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May 1976

Treatment of Idiopathic Malignant Hyperthermia

Author Affiliations

Gainesville, Fla

Arch Ophthalmol. 1976;94(5):867. doi:10.1001/archopht.1976.03910030435016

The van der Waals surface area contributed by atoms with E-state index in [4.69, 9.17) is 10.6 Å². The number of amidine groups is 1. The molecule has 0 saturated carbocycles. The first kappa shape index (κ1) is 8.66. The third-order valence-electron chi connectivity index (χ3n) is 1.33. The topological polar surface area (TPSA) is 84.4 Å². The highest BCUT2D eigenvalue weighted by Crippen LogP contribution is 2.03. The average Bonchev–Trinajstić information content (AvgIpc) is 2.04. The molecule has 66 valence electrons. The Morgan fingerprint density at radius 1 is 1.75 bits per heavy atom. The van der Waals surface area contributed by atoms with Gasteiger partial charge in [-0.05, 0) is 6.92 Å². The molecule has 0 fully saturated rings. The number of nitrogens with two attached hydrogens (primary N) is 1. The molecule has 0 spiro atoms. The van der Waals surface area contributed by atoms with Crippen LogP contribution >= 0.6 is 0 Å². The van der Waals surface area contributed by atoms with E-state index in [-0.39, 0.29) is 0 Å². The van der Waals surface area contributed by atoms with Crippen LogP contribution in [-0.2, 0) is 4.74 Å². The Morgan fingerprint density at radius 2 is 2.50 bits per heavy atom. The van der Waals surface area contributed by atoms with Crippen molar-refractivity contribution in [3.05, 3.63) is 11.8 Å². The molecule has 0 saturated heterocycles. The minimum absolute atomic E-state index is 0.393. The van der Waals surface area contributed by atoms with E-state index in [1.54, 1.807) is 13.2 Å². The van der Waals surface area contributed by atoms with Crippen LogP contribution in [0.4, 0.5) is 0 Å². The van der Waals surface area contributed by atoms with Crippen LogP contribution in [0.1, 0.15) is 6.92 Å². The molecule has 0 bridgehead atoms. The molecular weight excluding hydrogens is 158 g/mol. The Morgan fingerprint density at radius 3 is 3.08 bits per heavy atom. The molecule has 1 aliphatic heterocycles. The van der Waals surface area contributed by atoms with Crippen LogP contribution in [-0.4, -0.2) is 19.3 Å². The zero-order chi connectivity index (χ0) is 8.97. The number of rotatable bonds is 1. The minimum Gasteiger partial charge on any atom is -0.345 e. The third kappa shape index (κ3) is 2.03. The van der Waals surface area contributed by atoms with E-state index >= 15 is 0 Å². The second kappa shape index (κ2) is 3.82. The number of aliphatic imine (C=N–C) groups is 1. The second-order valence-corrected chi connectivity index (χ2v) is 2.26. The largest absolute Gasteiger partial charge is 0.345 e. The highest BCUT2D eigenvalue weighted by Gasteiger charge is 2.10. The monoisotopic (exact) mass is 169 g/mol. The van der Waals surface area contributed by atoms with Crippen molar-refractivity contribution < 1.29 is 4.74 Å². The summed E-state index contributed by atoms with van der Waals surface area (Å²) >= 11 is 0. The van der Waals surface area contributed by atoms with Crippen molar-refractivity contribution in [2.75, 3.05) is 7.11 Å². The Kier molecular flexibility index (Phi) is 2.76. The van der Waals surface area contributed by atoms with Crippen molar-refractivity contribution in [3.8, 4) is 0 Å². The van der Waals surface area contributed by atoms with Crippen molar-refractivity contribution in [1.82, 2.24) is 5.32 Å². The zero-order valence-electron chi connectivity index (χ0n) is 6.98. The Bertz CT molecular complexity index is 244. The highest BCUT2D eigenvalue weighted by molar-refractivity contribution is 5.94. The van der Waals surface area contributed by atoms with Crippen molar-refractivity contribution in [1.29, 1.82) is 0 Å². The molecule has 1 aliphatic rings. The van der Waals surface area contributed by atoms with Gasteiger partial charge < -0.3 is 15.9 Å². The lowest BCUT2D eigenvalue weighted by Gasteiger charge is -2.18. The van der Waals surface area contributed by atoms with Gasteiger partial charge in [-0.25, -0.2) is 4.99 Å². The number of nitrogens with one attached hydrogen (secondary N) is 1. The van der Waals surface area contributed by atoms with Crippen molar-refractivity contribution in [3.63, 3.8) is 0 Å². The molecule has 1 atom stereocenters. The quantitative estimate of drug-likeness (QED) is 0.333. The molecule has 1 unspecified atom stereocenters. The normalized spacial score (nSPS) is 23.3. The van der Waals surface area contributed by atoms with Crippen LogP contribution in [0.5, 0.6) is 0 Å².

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To the Editor.  —The article titled "Idiopathic Malignant Hyperthermia" by Justin A. Bergman, MD, that appeared in the Archives (93:232, 1975) provides a concise review of the pathophysiology of this disease. However, I should like to point out what I consider to be an error in the treatment of the disease that Bergman presents in the case report.The primary biochemical abnormality in malignant hyperthermia is a high concentration of calcium in the myoplasm, probably from the sarcoplasmic reticulum. Hence, drugs that inhibit the uptake of calcium by the sarcoplasmic reticulum should not be used. As Britt has pointed out (N Engl J Med 290:1141, 1974), lidocaine and the cardiac glycosides are agents that extrude calcium from the sarcoplasmic reticulum, and so they never should be administered during crises of malignant hyperthermia. Procaine and procainamide are drugs that lower myoplasmic calcium levels by transporting calcium out of the myoplasm into

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